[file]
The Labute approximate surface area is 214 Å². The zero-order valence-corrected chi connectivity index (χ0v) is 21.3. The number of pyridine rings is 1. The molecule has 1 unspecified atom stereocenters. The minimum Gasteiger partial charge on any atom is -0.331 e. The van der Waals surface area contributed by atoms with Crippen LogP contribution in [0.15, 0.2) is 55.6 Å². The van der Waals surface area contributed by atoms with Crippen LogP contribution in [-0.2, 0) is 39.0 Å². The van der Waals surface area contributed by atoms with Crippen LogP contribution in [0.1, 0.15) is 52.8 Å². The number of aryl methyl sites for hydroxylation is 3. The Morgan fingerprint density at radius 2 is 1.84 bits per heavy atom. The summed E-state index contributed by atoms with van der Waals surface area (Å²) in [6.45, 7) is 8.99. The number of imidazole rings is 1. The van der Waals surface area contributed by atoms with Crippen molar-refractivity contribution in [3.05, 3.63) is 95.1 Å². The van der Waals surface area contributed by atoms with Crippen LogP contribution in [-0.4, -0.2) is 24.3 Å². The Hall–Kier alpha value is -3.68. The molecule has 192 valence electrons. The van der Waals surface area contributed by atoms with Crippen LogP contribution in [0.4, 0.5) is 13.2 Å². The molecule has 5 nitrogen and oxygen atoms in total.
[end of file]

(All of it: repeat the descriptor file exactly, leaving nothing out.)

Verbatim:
The Labute approximate surface area is 214 Å². The zero-order valence-corrected chi connectivity index (χ0v) is 21.3. The number of pyridine rings is 1. The molecule has 1 unspecified atom stereocenters. The minimum Gasteiger partial charge on any atom is -0.331 e. The van der Waals surface area contributed by atoms with Crippen LogP contribution in [0.15, 0.2) is 55.6 Å². The van der Waals surface area contributed by atoms with Crippen LogP contribution in [-0.2, 0) is 39.0 Å². The van der Waals surface area contributed by atoms with Crippen LogP contribution in [0.1, 0.15) is 52.8 Å². The number of aryl methyl sites for hydroxylation is 3. The Morgan fingerprint density at radius 2 is 1.84 bits per heavy atom. The summed E-state index contributed by atoms with van der Waals surface area (Å²) in [6.45, 7) is 8.99. The number of imidazole rings is 1. The van der Waals surface area contributed by atoms with Crippen molar-refractivity contribution in [3.05, 3.63) is 95.1 Å². The van der Waals surface area contributed by atoms with Crippen LogP contribution in [-0.4, -0.2) is 24.3 Å². The Hall–Kier alpha value is -3.68. The molecule has 192 valence electrons. The van der Waals surface area contributed by atoms with Crippen LogP contribution in [0.4, 0.5) is 13.2 Å². The molecule has 5 nitrogen and oxygen atoms in total.